By Joanne Shuttleworth
December 19, 2013
[Guelph, Ontario, Canada] – Ballet Jorgen’s The Nutcracker — A Canadian Tradition is quickly becoming a Guelph tradition as the Toronto dance company has performed in Guelph just before Christmas for several years running.
This year a Guelph youth, William Steers, won the coveted role of the Nutcracker Prince. William, 15, said he didn’t really enjoy ballet when he started taking lessons as a youngster. So he studied other forms of dance — hip hop, tap and Irish dancing — before returning to ballet.
It didn’t hurt seeing Billy Elliott performed on stage in Toronto a few years back, he said. “I fell in love with the dancing,” said William in an interview at his Guelph home. “I saw a clip of Riverdance and I fell in love with that, too. I started to think about dance as a possible career and realized I would have to have ballet again. So I’ve been doing that for two years and I love it now, too.
“It’s challenging. My posture can be off. But eventually I will be good at it, I think.”
William attends Eastwood Collegiate Institute in Kitchener and takes the specialized arts program where he studies dance, singing and acting.
He went to a local cast audition for The Nutcracker where it was suggested he audition for a part in the touring cast. “Getting this role is great,” he said. “And it’s such good experience to work with a professional company. I watch the professional dancers and it’s mesmerizing.”
Most people are familiar with Pyotr Tchaikovsky’s original version of The Nutcracker that was first performed in 1892. It’s the story of a family and friends who gather on Christmas Eve to trim the tree. Gifts are exchanged and Clara, the daughter, receives a nutcracker. Her brother Fritz is jealous and breaks the nutcracker. Clara is crushed.
At midnight, after the adults have left the scene, Clara goes back to check on her nutcracker and a wonderfully bizarre scene ensues. The nutcracker grows to life-size, the Christmas tree becomes enormous, mice start scurrying around and eventually there’s a battle between the mice, led by the Mouse King, and the gingerbread men, led by the Nutcracker.
After the battle, the Nutcracker turns into a prince and he and Clara roam through the forest where they witness dancing snowflakes and a celebration of dancing sweets from around the world. They return home before daybreak and Clara settles in to sleep, only to realize in the morning that the whole thing was a dream.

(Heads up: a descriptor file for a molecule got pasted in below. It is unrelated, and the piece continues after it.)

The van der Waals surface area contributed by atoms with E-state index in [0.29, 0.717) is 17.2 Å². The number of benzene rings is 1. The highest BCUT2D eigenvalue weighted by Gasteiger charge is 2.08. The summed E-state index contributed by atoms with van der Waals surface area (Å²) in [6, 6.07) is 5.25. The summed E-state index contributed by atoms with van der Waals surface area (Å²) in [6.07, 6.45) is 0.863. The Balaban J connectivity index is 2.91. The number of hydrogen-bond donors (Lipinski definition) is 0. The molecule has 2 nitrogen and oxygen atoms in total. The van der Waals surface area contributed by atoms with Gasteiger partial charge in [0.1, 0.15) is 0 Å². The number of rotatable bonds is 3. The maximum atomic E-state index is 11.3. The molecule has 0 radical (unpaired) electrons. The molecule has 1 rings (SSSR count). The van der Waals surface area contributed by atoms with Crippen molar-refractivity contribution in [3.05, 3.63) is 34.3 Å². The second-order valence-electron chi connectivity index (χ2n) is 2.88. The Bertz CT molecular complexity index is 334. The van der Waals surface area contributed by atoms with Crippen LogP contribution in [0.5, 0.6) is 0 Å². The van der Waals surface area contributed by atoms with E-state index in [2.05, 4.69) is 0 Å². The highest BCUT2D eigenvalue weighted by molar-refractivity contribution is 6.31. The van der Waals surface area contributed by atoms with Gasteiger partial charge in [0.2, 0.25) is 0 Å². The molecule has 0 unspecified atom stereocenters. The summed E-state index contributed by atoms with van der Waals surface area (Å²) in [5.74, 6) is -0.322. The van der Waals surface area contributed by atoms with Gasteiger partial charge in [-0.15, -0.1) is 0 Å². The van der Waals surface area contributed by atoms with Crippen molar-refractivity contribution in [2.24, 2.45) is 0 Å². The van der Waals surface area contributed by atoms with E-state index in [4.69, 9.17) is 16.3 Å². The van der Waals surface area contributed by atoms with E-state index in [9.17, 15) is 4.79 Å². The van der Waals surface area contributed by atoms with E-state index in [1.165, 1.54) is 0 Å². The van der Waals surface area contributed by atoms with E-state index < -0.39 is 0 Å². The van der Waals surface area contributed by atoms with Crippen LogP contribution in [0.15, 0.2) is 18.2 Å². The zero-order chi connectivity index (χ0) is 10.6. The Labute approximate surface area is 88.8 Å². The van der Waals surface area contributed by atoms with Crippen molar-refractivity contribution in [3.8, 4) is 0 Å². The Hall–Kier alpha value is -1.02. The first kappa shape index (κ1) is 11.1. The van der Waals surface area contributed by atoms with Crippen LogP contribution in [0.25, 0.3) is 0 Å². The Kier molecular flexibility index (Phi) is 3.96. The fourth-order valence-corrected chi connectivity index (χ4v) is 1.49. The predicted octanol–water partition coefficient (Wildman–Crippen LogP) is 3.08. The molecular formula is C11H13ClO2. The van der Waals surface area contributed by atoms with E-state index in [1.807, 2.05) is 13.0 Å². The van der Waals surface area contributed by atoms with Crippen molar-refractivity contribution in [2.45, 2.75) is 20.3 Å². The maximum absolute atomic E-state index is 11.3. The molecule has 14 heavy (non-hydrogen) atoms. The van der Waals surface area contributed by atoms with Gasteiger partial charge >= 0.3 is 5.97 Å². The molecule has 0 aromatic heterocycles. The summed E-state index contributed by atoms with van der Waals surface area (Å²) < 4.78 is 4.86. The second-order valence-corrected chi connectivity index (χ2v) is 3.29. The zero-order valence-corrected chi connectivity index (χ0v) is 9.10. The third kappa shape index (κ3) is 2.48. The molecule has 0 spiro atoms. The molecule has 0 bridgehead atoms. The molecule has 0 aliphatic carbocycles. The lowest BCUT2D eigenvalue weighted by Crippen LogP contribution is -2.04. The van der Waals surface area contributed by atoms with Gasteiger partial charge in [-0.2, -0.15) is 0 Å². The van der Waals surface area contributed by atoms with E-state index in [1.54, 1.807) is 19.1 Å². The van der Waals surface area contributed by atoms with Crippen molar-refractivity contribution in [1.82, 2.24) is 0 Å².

Ballet Jorgen kept the music, but moved the story to a Canadian setting. Instead of dancing candies and teas and sugar plums, there are beavers, frogs and dragonflies. Paintings by three of the Group of Seven artists are used as backdrops and set the stage for the raging battle and the wilderness adventure.
Ballet Jorgen is a professional adult company and they audition local dancers for the children’s roles. The major children’s roles, which include Klara and the Nutcracker Prince, join the touring cast. William will perform in Guelph Dec. 22 and 23, but also in Brockville, Ottawa and Kingston.
He won a role in Ballet Jorgen’s Swan Lake when it came to Guelph last year, but was only on stage for two minutes. The Nutcracker Prince is considerably larger and William will be on stage for the entire ballet.
“The quality of training is superb,” said his mother Judy Steers. “It’s busy and it’s hard, but the experience is so worth it.”
“It gets me thinking about my future and what it will be like to be a dancer,” William said.
Clea Iveson, education manager for Ballet Jorgen, said most of the dancers in the company would have performed in The Nutcracker when they were children, so they understand and appreciate the excitement of the young dancers. “The sparkles in the eyes of the kids, making it through auditions, stepping into the costumes, working with the professional company — there’s nothing like it,” Iveson said.
She said working with Royal City School of Ballet, the local dance company that runs rehearsals for the local cast, is easy since they’ve done it so many times. “It’s a well-oiled machine in Guelph,” she said.
“We bring it to Guelph because it’s a lovely theatre and the community is culturally engaged,” said Carolynn Clark, spokesperson for the presenter Live at the Hippo Pool Events Inc. “We have a strong response every year.
“And it’s such a hopeful, joy-filled work that’s visually and musically beautiful. I think adults delight in the curiosity we had as kids. For many families, seeing the Nutcracker is part of a seasonal tradition.”
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